Last edited: February 14, 2005

ILGA Presses Romania to Repeal Anti-Gay Laws

DataLounge, 20 October 2000

BUCHAREST, Romania—The struggle between Romania’s government and the European Union over Bucharest’s treatment of its gay and lesbian citizens came to a head again this month, as the European branch of the International Lesbian and Gay Association held its 22nd annual conference in Bucharest.

Some 100 mostly European participants attended the conference, which largely focused on how the EU can promote gay civil rights in countries like Romania that wish to join the union.

Romania’s record on civil rights for gays is among the worst in Europe. Homosexuality has been aggressively prosecuted here since 1936—a policy continued by the communists and supported more recently by the Romanian Orthodox church. The conference is timely, since the Romanian Senate is again preparing to vote on whether to strike down Article 200, a law prohibiting same sex relations.

"Everyone thinks Europe is a wonderful place for [Gay] people, but they sometimes forget the Balkans, Eastern and Southern Europe," said Kursad Kahramanoglu, co-executive director of the IGLA. "We have dreams about a world in which discrimination is eliminated. The fact that we are here in Romania today is a great sign that we will get there."

"The current penal code still discriminates against sexual minorities, which makes the ILGA-Europe conference an extraordinary fact in Romania," said Florin Buhuceanu, president of ACCEPT, the Romanian gay civil rights group who hosted the conference. "For us in Romania, it means a sign of solidarity. Your presence here reaffirms with power your constant preoccupation for protecting the rights of minorities. This is a fundamental issue for Romania today."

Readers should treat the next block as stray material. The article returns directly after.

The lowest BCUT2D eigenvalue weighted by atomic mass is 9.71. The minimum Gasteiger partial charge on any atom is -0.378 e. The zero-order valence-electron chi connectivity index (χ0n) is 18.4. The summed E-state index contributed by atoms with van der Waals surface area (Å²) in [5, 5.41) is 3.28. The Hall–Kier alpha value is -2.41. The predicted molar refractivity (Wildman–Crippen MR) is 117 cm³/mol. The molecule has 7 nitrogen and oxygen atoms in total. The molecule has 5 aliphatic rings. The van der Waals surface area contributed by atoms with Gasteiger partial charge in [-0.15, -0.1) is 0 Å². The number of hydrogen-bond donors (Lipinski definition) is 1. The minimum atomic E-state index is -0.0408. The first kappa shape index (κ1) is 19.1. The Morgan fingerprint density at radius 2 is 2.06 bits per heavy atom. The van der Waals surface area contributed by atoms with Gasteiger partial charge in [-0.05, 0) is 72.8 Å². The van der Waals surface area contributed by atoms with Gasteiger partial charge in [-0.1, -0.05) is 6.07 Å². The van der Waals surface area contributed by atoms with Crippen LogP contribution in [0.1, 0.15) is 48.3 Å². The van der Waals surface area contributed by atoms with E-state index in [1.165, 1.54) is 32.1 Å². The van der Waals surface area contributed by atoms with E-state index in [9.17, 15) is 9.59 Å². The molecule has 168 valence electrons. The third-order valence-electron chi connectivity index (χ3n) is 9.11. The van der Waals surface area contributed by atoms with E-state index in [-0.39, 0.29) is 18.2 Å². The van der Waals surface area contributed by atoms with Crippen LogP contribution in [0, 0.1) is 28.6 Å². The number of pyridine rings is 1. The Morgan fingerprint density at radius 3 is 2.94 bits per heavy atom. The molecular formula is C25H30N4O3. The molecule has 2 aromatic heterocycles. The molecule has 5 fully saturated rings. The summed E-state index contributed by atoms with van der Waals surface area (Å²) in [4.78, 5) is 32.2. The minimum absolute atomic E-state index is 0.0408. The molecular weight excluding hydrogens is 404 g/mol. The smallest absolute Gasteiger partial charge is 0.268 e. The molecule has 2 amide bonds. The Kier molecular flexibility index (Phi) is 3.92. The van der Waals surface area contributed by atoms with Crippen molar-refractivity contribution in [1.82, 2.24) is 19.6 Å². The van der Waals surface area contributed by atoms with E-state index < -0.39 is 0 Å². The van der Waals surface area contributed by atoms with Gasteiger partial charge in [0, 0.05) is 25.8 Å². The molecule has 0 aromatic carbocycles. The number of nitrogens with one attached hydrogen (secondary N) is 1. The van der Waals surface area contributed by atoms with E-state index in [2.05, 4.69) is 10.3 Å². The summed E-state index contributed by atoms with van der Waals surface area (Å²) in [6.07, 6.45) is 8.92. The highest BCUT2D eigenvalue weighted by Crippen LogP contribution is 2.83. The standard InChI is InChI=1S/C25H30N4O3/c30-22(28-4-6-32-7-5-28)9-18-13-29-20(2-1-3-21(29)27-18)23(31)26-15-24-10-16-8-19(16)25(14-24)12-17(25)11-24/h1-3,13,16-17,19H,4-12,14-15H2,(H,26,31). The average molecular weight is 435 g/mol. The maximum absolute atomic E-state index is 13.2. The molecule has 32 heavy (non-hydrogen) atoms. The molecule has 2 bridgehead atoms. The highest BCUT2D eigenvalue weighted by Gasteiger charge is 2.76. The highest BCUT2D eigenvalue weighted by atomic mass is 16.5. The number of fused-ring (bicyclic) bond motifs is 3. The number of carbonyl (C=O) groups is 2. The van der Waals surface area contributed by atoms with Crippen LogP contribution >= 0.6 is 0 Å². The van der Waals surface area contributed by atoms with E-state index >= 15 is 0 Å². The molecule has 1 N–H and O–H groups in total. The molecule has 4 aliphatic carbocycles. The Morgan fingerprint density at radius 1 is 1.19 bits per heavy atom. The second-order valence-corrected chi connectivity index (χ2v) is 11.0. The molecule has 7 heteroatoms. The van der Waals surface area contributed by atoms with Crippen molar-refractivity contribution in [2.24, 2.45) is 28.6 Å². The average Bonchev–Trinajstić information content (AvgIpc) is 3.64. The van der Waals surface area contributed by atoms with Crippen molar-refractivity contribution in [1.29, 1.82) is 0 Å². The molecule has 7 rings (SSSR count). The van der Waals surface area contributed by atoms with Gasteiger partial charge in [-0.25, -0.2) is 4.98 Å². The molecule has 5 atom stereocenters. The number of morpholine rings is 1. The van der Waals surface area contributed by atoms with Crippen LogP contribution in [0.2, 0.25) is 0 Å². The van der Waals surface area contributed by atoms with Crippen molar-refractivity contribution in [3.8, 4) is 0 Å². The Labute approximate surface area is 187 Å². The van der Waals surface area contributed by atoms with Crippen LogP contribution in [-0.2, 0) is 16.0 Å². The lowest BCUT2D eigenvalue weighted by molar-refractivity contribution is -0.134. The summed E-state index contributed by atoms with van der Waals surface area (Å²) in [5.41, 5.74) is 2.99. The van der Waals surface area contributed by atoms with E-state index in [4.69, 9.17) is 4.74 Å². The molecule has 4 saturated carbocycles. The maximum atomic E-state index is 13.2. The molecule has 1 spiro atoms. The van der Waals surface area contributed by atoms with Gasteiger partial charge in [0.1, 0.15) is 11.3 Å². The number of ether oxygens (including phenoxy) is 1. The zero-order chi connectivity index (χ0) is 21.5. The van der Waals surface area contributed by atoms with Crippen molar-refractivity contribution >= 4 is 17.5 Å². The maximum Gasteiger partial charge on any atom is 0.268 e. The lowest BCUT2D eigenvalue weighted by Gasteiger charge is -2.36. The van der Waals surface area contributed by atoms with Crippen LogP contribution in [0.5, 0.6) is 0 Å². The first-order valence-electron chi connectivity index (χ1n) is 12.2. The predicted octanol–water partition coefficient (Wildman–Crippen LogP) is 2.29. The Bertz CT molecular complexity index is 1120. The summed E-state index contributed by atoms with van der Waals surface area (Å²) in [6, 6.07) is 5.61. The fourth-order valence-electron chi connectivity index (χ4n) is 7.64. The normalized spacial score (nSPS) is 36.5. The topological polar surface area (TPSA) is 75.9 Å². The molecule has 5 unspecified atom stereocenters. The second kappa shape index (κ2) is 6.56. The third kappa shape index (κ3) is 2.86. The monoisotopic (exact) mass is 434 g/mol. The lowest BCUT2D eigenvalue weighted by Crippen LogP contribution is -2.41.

Organizers expected protests, even asking the mayor of Bucharest for protection, but there were few. A handful of people waved signs on the opening day of the conference, but that was before most of conferees got there. Also, there was a prayer vigil attended by around 100 people in front of the Romanian Orthodox Patriarchal Cathedral, one of the centers of resistance gay rights in Romania.

ILGA-Europe released a statement at the end of the conference, saying "Conference organizers were pleased to note that weeklong demonstrations called by right-wing and religious organizations failed to materialize. This was seen as evidence that public opinion in Romania is increasingly accepting of human rights of lesbian, gay, bisexual and transgendered persons."

Romania has long sought membership in the European Union in order to get much-needed economic aid. But gay rights in general, and article 200 in particular, have been sticking points. Prime minister Vasile promised when he came to power in 1988 to cooperate with the EU market reforms and human rights standards. But the Minister of Justice warned in June that unless the country takes steps soon to repeal its anti-gay laws, the country could lose the progress it has made towards EU membership.

[Home] [World] [Romania]